by Chris Lundry
In our work identifying and tracking the use of Islamist narratives here at the CSC, the second most frequently invoked among Islamist extremists in our research (after Nakba or Palestine) has been the Crusader master narrative. The use of this term among Islamists connotes religious war, subjugation by Western Christians, injustice, and eventual colonization. Its use in the West, however, connotes a much different meaning: a righteous cause, good triumphing over evil, a reclamation of holy lands. Hence perspective is key in the use of narratives, which is why they are so powerful and able to convey deep meanings with the invocation of a few key terms. The use of narrative to convey meaning is important, and it is equally important to understand how audiences perceive the use of these narratives.
Islamists the world over continue to use the term “crusade” to describe the conflicts in Iraq and Afghanistan. But when George W. Bush referred to the war in Iraq as a crusade, he was roundly (and rightly) criticized for playing into the Islamists’ narrative. While he may have wanted to convey the justness of the struggle to eliminate violent extremism, to Muslims worldwide he conveyed the meaning of religious war in order to dominate Muslim lands. The narrative slip is widely considered the gaffe that it was.
When NATO forces began to enforce the no-fly zone over Libya in an effort to prevent Muammar Qaddafi from bombing and strafing his own people, the opinions of observers – including allies and enemies of the United States – ran the gamut from full support to condemnation. Because it was an attack on a predominantly Muslim nation by predominantly Christian nations (Qatar an exception), Russian Prime Minister Vladimir Putin criticized the effort and called it a crusade (Qaddafi also used the term). Russia’s President, Dmitry Medvedev, in a rare public difference on policy, condemned the use of the word in this context.
The Putin-Medvedev rhetorical dispute was covered in the mainstream press, including the New York Times, which carried a story with the connotation that Putin’s words were not well chosen (Christian Science Monitor story here). My colleague Jeffry Halverson wrote a Comops blog post about Putin’s comments here.
This is why it was particularly surprising and disturbing to read a front-page story on March 29 about the conflict in Libya that invoked the crusade narrative in referring to Samantha Power, President Obama’s advisor on human rights.
The Times fell into a narrative trap that it set for itself. The issue of human rights in the Muslim world – and elsewhere in Asia and Africa – is contentious. Dictators – in Africa, Latin America, and Asia – have often portrayed western ideals of human rights as an imposition of foreign values on these countries, and claim that democracy, for example, is inconsistent with their cultures (here is a recent essay on the topic from the Chinese embassy in the US). This is belied, of course, by these countries’ grassroots human rights and pro-democracy movements – including those in Libya (although it remains to be seen exactly what would hold the rebels together if they should achieve their goal of ousting Qaddafi). Sharp observers of those condemning “western” human rights point out that this criticism is made frequently by those for whom human rights and democracy are a threat – such as Singapore’s Lee Kwan Yew, Indonesia’s Suharto, and more recently Syria’s Bashar al Assad.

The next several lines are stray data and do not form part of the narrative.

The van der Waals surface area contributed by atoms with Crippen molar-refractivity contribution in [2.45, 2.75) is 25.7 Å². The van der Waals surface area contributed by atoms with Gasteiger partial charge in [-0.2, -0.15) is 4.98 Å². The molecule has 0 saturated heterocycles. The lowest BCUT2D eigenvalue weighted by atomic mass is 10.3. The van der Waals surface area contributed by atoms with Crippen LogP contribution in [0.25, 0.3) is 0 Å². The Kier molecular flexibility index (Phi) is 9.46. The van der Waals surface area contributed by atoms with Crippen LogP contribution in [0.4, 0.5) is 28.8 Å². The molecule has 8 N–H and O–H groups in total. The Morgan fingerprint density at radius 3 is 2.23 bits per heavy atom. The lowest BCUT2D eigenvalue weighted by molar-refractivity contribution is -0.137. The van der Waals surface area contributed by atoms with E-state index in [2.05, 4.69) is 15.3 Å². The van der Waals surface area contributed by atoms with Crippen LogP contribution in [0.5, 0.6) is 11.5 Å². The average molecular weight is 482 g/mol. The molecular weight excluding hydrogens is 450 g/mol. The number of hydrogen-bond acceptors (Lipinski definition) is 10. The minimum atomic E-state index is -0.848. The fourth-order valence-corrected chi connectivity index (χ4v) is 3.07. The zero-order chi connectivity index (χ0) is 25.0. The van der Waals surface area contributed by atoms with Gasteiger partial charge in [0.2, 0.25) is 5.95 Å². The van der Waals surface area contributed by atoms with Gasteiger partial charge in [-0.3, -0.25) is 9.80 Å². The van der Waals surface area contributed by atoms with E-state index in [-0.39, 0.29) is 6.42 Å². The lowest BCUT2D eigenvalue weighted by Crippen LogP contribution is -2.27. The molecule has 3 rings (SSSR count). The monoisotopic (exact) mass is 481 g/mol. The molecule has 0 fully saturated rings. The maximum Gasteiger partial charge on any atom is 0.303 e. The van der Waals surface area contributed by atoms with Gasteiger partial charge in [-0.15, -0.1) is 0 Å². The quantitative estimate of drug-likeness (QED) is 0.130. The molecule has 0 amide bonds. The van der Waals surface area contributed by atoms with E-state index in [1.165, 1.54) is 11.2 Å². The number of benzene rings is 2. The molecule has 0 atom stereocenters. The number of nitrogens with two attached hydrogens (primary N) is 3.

When the Times refers to a human rights promoter as a “crusader,” however, it plays into the historical notion of human rights as a foreign, western concept, and provides rhetorical ammunition for Qaddafi and his supporters, as well as opponents of democracy and human rights elsewhere. It is as if the United States is suggesting that human rights are an imposition of western or foreign or even Christian values, similar to the crusades, and it is a particularly curious and troublesome choice of words on the part of the Times. It sends an unfortunate message that undermines its intent when viewed from a Muslim perspective. Many Muslims have beliefs about human rights that are mostly consistent with international norms. We need to engage and empower these people, not alienate them.
Mr. (Dr.?) Lundry,
Your point about the umbrage which (some, especially Arab) Muslims take at the term “Crusade(r)” is well-taken; but I would submit that giving propagandists in the Islamic world veto power over the usage of certain terms in the West–in effect, giving them power to censor our speech–is a greater threat to our civilization than any problems that may result from alleged hurt feelings in the Muslim street.
Thanks for the comment, but I’m not sure I see where Dr. Lundry proposed giving foreign propagandists control over our vocabulary. He said the Times should know better than to throw around a word with meanings that are not intended for some members of its audience, which plays into a communication strategy of our enemies. They could have conveyed the same meaning without these drawbacks by choosing to call Ms. Power a “champion” for civil rights. I guess you can call that (self-)censorship if you want, but I think effective communication would be a better description.